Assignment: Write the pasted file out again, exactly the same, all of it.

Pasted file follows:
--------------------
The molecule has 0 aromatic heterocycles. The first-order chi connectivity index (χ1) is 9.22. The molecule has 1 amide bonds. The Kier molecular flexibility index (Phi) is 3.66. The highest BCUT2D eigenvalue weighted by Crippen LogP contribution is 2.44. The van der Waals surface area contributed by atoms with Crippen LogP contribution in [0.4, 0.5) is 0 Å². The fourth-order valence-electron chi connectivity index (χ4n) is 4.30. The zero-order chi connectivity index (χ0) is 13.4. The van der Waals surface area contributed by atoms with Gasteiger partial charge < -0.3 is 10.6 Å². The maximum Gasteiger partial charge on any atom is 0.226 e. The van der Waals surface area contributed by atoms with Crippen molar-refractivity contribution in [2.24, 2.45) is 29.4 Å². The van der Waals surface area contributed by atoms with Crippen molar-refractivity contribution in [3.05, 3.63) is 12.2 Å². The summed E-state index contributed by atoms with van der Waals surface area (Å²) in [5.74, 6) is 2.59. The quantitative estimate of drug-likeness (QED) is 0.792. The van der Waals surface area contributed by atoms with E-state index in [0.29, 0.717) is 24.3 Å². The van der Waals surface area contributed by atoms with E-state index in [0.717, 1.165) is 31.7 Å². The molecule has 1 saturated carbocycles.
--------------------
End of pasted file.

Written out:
The molecule has 0 aromatic heterocycles. The first-order chi connectivity index (χ1) is 9.22. The molecule has 1 amide bonds. The Kier molecular flexibility index (Phi) is 3.66. The highest BCUT2D eigenvalue weighted by Crippen LogP contribution is 2.44. The van der Waals surface area contributed by atoms with Crippen LogP contribution in [0.4, 0.5) is 0 Å². The fourth-order valence-electron chi connectivity index (χ4n) is 4.30. The zero-order chi connectivity index (χ0) is 13.4. The van der Waals surface area contributed by atoms with Gasteiger partial charge < -0.3 is 10.6 Å². The maximum Gasteiger partial charge on any atom is 0.226 e. The van der Waals surface area contributed by atoms with Crippen molar-refractivity contribution in [2.24, 2.45) is 29.4 Å². The van der Waals surface area contributed by atoms with Crippen molar-refractivity contribution in [3.05, 3.63) is 12.2 Å². The summed E-state index contributed by atoms with van der Waals surface area (Å²) in [5.74, 6) is 2.59. The quantitative estimate of drug-likeness (QED) is 0.792. The van der Waals surface area contributed by atoms with E-state index in [0.29, 0.717) is 24.3 Å². The van der Waals surface area contributed by atoms with E-state index in [0.717, 1.165) is 31.7 Å². The molecule has 1 saturated carbocycles.